1932

Abstract

Interleukin (IL)-11 is upregulated in a wide variety of fibro-inflammatory diseases such as systemic sclerosis, rheumatoid arthritis, pulmonary fibrosis, inflammatory bowel disease, kidney disease, drug-induced liver injury, and nonalcoholic steatohepatitis. IL-11 is a member of the IL-6 cytokine family and has several distinct properties that define its unique and nonredundant roles in disease. The IL-11 receptor is highly expressed on stromal, epithelial and polarized cells, where noncanonical IL-11 signaling drives the three pathologies common to all fibro-inflammatory diseases—myofibroblast activation, parenchymal cell dysfunction, and inflammation—while also inhibiting tissue regeneration. This cytokine has been little studied, and publications on IL-11 peaked in the early 1990s, when it was largely misunderstood. Here we describe recent advances in our understanding of IL-11 biology, outline how misconceptions as to its function came about, and highlight the large potential of therapies targeting IL-11 signaling for treating human disease.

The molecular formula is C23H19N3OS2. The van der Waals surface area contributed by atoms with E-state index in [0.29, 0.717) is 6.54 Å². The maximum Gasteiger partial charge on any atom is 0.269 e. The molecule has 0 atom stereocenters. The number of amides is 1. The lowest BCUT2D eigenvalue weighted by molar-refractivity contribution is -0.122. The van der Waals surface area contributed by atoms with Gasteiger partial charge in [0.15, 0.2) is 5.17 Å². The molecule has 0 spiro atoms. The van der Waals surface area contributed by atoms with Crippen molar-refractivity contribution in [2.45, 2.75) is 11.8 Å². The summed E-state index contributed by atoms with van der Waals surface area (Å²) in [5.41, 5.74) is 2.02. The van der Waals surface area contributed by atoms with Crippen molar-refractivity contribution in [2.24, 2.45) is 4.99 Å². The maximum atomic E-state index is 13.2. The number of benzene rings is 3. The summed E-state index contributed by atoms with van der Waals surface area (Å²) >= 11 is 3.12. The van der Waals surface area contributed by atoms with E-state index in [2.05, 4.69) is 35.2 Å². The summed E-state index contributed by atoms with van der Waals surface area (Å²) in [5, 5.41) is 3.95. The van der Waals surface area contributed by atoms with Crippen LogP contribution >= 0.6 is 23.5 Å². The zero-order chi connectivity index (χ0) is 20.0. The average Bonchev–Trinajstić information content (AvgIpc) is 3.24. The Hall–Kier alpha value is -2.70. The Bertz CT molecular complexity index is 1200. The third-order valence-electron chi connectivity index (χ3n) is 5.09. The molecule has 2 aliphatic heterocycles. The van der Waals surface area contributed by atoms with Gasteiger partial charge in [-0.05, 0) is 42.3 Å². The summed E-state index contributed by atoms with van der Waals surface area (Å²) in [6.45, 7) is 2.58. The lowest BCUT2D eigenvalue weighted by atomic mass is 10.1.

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2020-01-27
2024-04-22
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